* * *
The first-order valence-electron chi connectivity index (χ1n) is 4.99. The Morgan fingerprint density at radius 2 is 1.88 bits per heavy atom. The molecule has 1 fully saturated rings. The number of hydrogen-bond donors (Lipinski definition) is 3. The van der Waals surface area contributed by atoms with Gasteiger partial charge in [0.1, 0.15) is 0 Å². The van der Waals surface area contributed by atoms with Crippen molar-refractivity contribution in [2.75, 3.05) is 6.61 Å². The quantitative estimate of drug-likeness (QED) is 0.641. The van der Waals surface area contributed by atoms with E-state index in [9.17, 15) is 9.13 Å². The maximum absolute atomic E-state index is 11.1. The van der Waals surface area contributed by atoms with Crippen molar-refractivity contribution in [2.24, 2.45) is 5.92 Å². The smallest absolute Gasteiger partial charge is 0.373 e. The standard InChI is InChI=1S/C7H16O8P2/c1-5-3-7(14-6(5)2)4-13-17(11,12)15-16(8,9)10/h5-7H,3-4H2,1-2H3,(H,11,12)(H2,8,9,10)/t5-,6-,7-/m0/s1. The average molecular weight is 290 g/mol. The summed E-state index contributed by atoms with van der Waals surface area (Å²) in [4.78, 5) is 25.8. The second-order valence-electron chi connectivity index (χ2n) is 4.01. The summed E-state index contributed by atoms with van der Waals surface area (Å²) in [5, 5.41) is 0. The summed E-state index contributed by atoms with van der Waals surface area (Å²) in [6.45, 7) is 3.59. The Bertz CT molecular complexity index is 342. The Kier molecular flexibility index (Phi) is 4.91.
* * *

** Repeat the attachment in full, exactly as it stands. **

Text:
The first-order valence-electron chi connectivity index (χ1n) is 4.99. The Morgan fingerprint density at radius 2 is 1.88 bits per heavy atom. The molecule has 1 fully saturated rings. The number of hydrogen-bond donors (Lipinski definition) is 3. The van der Waals surface area contributed by atoms with Gasteiger partial charge in [0.1, 0.15) is 0 Å². The van der Waals surface area contributed by atoms with Crippen molar-refractivity contribution in [2.75, 3.05) is 6.61 Å². The quantitative estimate of drug-likeness (QED) is 0.641. The van der Waals surface area contributed by atoms with E-state index in [9.17, 15) is 9.13 Å². The maximum absolute atomic E-state index is 11.1. The van der Waals surface area contributed by atoms with Crippen molar-refractivity contribution in [2.24, 2.45) is 5.92 Å². The smallest absolute Gasteiger partial charge is 0.373 e. The standard InChI is InChI=1S/C7H16O8P2/c1-5-3-7(14-6(5)2)4-13-17(11,12)15-16(8,9)10/h5-7H,3-4H2,1-2H3,(H,11,12)(H2,8,9,10)/t5-,6-,7-/m0/s1. The average molecular weight is 290 g/mol. The summed E-state index contributed by atoms with van der Waals surface area (Å²) in [4.78, 5) is 25.8. The second-order valence-electron chi connectivity index (χ2n) is 4.01. The summed E-state index contributed by atoms with van der Waals surface area (Å²) in [5, 5.41) is 0. The summed E-state index contributed by atoms with van der Waals surface area (Å²) in [6.45, 7) is 3.59. The Bertz CT molecular complexity index is 342. The Kier molecular flexibility index (Phi) is 4.91.